Killed during Korean War in Taejon on 24 September 1950. See Patrick Brennan above. He was 31 years old. Born in Donamon, Co. Roscommon (Elphin diocese), on 1 December 1918. Educated Kilalla N.S. 1924-1925; Ballinrobe N.S. 1925-1931; St. Nathy's College, Ballaghaderreen 1931-1936. Came to Dalgan and ordained Dalgan (Navan) 1942. Served as British Army chaplain 1943-1948. Went to the Korea In 1949.

Died in North Korean prison camp on 6 December 1950 as a direct result of hardships experienced on notorious Death March of prisoners. See Anthony Collier above. He was 34 years old. Born Headford, Co. Galway, on 15 February 1915. Educated Headford Convent School 1919-1922; Headford N.S. 1922-1929; St. Mary's College, Galway, 1929-1934. Came to Dalgan in 1934 and ordained there 1940. Served in Galway diocese 1941-1948. Went to Korea in 1949.

In the 1960s the Columbans made a movie dcalled, I think, Path to Glory, which depicted the history of the Church in Korea. The 'narrator' was Fr Anthony Collier but the voice was that of Gregory Peck. I remember showing it to a group of sixth grade kids in Immaculate Conception parish, Irvington-on-Hudson, New York, some time in 1970-71 when I was residing there while studying. At least one student was alert as he asked me at the end, 'How could Father Collier be narrating when he was dead?'


Unknown said...

Thanks for the interesting article. It is really an interesting phenomenon in Korea.

Unknown said...

Father, Thanks for this...When I contacted the Columban Fathers they didn't knos abou the film. My patron saint is St. Andrew Kim, so I was very interested in it.

Unknown said...

Father, Thanks so much for this! I am expecting to get a copy of this film by DVD! I knew that Appa Andrew (my name for St. Andrew Kim) was leading me in the right direction! It only took perserverance and contacting the right person!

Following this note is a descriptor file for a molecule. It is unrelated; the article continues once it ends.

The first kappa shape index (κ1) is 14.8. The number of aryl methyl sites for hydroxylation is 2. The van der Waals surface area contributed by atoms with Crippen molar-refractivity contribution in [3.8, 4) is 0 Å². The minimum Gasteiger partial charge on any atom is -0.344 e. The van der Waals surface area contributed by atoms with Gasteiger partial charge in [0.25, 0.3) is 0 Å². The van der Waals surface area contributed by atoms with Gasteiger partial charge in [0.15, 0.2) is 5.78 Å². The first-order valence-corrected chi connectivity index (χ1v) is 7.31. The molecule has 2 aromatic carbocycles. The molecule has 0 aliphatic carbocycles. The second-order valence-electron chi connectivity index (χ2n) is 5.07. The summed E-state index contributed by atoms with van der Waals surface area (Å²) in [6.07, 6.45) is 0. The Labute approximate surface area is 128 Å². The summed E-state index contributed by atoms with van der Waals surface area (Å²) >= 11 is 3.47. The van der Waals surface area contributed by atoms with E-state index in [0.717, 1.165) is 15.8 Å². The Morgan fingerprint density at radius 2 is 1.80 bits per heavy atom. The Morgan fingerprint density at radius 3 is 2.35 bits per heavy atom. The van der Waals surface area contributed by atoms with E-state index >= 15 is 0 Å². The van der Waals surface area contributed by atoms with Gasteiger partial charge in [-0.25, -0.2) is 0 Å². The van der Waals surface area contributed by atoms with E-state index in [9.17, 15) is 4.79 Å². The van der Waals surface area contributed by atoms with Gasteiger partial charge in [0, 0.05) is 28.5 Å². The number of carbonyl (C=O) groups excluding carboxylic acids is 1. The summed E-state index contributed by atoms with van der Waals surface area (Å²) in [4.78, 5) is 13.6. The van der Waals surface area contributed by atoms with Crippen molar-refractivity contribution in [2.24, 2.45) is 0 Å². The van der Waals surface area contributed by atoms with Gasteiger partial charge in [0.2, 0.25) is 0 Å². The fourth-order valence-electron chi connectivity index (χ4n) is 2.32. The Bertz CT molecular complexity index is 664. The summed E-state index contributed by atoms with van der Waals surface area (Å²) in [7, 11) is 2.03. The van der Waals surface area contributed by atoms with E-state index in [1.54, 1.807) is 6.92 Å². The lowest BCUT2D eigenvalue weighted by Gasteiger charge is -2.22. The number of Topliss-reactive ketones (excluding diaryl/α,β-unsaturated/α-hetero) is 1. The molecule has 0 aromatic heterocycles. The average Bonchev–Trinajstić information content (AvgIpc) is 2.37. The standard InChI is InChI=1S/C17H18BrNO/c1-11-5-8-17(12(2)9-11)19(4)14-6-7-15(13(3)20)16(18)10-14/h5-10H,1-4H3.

Fr Seán Coyle said...

Thank you for your comments, Andrew. It is unusual to get a response so long after something is posted! Can you tell me where I can get the DVD of Path to Glory? though I am a Columban and have asked about it I haven't seen it for nearly 40 years.

Unknown said...

Father Sean, I didn't realize you were in the Philippines! Name is Kim as in akimisan. ☺ You could contact Father O'Keefe that is in charge of the Korean region. He is sending me a copy. From what I understand they recently had it put on DVD and showed it at a Hong Kong conference. Looking forward to seeing it and am sure Father O'Keefe will be happy to make sure you get one. I have his email, but dont' want to put it here. If you'd like to email me, I'll happily send it to you.

Fr Seán Coyle said...

Thank you for this information. I'll follow up on it. If I can't get a copy of the DVD I'll get in touch with you. I'm happy to know that the Columbans in Korea have re-issued this film.

Back in 1971 I showed it to a group of 6th graders in the Catholic school in Immaculate Conception Parish, Irvington-on-Hudson, where I was a resident priest at the time while studying. The narrator in the movie is Fr Tony Collier, featured in hti8s post, through the wonderful voice of Gregory Peck. Fr Collier was killed at the beginning of the Korean War. At the end of the film one boy asked 'How could Fr Collier be speaking when he's dead?' At least the boy was alert!.